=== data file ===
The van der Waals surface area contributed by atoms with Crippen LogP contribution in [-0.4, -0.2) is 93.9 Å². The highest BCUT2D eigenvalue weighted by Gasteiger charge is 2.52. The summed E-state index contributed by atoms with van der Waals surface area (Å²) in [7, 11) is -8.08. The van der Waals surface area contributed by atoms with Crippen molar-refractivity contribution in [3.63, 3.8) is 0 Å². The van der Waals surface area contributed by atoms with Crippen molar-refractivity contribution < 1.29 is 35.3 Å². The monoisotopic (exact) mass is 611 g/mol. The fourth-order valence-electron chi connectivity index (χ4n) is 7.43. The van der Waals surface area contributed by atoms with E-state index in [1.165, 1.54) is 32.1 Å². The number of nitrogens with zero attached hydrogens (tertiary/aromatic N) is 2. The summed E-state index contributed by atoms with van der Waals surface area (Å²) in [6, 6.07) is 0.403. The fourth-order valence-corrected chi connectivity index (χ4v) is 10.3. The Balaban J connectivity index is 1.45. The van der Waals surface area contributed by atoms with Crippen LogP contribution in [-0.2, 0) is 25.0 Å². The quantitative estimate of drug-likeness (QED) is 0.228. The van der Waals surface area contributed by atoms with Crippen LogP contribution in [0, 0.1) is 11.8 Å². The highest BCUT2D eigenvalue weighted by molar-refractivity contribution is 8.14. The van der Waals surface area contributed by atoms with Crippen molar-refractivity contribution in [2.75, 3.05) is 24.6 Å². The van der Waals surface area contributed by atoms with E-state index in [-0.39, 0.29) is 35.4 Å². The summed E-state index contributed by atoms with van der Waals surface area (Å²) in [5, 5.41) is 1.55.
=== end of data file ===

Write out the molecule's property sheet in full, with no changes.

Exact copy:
The van der Waals surface area contributed by atoms with Crippen LogP contribution in [-0.4, -0.2) is 93.9 Å². The highest BCUT2D eigenvalue weighted by Gasteiger charge is 2.52. The summed E-state index contributed by atoms with van der Waals surface area (Å²) in [7, 11) is -8.08. The van der Waals surface area contributed by atoms with Crippen molar-refractivity contribution in [3.63, 3.8) is 0 Å². The van der Waals surface area contributed by atoms with Crippen molar-refractivity contribution < 1.29 is 35.3 Å². The monoisotopic (exact) mass is 611 g/mol. The fourth-order valence-electron chi connectivity index (χ4n) is 7.43. The van der Waals surface area contributed by atoms with E-state index in [1.165, 1.54) is 32.1 Å². The number of nitrogens with zero attached hydrogens (tertiary/aromatic N) is 2. The summed E-state index contributed by atoms with van der Waals surface area (Å²) in [6, 6.07) is 0.403. The fourth-order valence-corrected chi connectivity index (χ4v) is 10.3. The Balaban J connectivity index is 1.45. The van der Waals surface area contributed by atoms with Crippen LogP contribution in [-0.2, 0) is 25.0 Å². The quantitative estimate of drug-likeness (QED) is 0.228. The van der Waals surface area contributed by atoms with Crippen LogP contribution in [0, 0.1) is 11.8 Å². The highest BCUT2D eigenvalue weighted by molar-refractivity contribution is 8.14. The van der Waals surface area contributed by atoms with Crippen molar-refractivity contribution in [2.75, 3.05) is 24.6 Å². The van der Waals surface area contributed by atoms with E-state index in [-0.39, 0.29) is 35.4 Å². The summed E-state index contributed by atoms with van der Waals surface area (Å²) in [5, 5.41) is 1.55.